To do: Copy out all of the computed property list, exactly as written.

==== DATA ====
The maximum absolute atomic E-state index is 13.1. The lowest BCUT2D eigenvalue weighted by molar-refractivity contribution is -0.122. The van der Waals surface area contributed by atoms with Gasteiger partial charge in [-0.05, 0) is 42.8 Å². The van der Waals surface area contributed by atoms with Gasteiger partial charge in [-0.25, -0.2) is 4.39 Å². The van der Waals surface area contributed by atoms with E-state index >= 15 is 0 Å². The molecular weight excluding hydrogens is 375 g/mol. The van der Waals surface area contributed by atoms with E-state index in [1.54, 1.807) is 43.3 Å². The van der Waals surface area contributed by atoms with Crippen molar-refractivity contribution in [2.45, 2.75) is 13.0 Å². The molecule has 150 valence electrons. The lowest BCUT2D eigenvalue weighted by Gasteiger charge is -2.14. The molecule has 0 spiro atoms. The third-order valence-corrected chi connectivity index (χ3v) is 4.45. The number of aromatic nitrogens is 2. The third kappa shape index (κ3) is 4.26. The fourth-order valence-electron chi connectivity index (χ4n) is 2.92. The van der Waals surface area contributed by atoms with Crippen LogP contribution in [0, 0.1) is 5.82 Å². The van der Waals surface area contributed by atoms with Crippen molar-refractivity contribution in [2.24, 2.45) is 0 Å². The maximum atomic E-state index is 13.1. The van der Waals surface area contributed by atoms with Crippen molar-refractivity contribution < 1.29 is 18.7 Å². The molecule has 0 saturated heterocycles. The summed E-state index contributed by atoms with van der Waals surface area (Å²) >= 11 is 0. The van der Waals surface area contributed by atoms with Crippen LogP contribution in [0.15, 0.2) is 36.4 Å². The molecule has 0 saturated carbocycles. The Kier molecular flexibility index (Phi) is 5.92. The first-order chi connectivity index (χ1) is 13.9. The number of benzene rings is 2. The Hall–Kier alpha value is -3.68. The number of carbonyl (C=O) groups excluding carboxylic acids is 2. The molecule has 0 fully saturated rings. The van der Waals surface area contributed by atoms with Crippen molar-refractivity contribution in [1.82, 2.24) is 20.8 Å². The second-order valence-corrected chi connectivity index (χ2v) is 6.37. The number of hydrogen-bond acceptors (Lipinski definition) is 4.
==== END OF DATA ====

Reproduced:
The maximum absolute atomic E-state index is 13.1. The lowest BCUT2D eigenvalue weighted by molar-refractivity contribution is -0.122. The van der Waals surface area contributed by atoms with Gasteiger partial charge in [-0.05, 0) is 42.8 Å². The van der Waals surface area contributed by atoms with Gasteiger partial charge in [-0.25, -0.2) is 4.39 Å². The van der Waals surface area contributed by atoms with E-state index >= 15 is 0 Å². The molecular weight excluding hydrogens is 375 g/mol. The van der Waals surface area contributed by atoms with E-state index in [1.54, 1.807) is 43.3 Å². The van der Waals surface area contributed by atoms with Crippen molar-refractivity contribution in [2.45, 2.75) is 13.0 Å². The molecule has 150 valence electrons. The lowest BCUT2D eigenvalue weighted by Gasteiger charge is -2.14. The molecule has 0 spiro atoms. The third-order valence-corrected chi connectivity index (χ3v) is 4.45. The number of aromatic nitrogens is 2. The third kappa shape index (κ3) is 4.26. The fourth-order valence-electron chi connectivity index (χ4n) is 2.92. The van der Waals surface area contributed by atoms with Crippen LogP contribution in [0, 0.1) is 5.82 Å². The van der Waals surface area contributed by atoms with Crippen molar-refractivity contribution in [2.24, 2.45) is 0 Å². The maximum atomic E-state index is 13.1. The van der Waals surface area contributed by atoms with Crippen molar-refractivity contribution < 1.29 is 18.7 Å². The molecule has 0 saturated heterocycles. The summed E-state index contributed by atoms with van der Waals surface area (Å²) >= 11 is 0. The van der Waals surface area contributed by atoms with Crippen LogP contribution in [0.15, 0.2) is 36.4 Å². The molecule has 0 saturated carbocycles. The Kier molecular flexibility index (Phi) is 5.92. The first-order chi connectivity index (χ1) is 13.9. The number of benzene rings is 2. The Hall–Kier alpha value is -3.68. The number of carbonyl (C=O) groups excluding carboxylic acids is 2. The molecule has 0 fully saturated rings. The van der Waals surface area contributed by atoms with Crippen molar-refractivity contribution in [1.82, 2.24) is 20.8 Å². The second-order valence-corrected chi connectivity index (χ2v) is 6.37. The number of hydrogen-bond acceptors (Lipinski definition) is 4.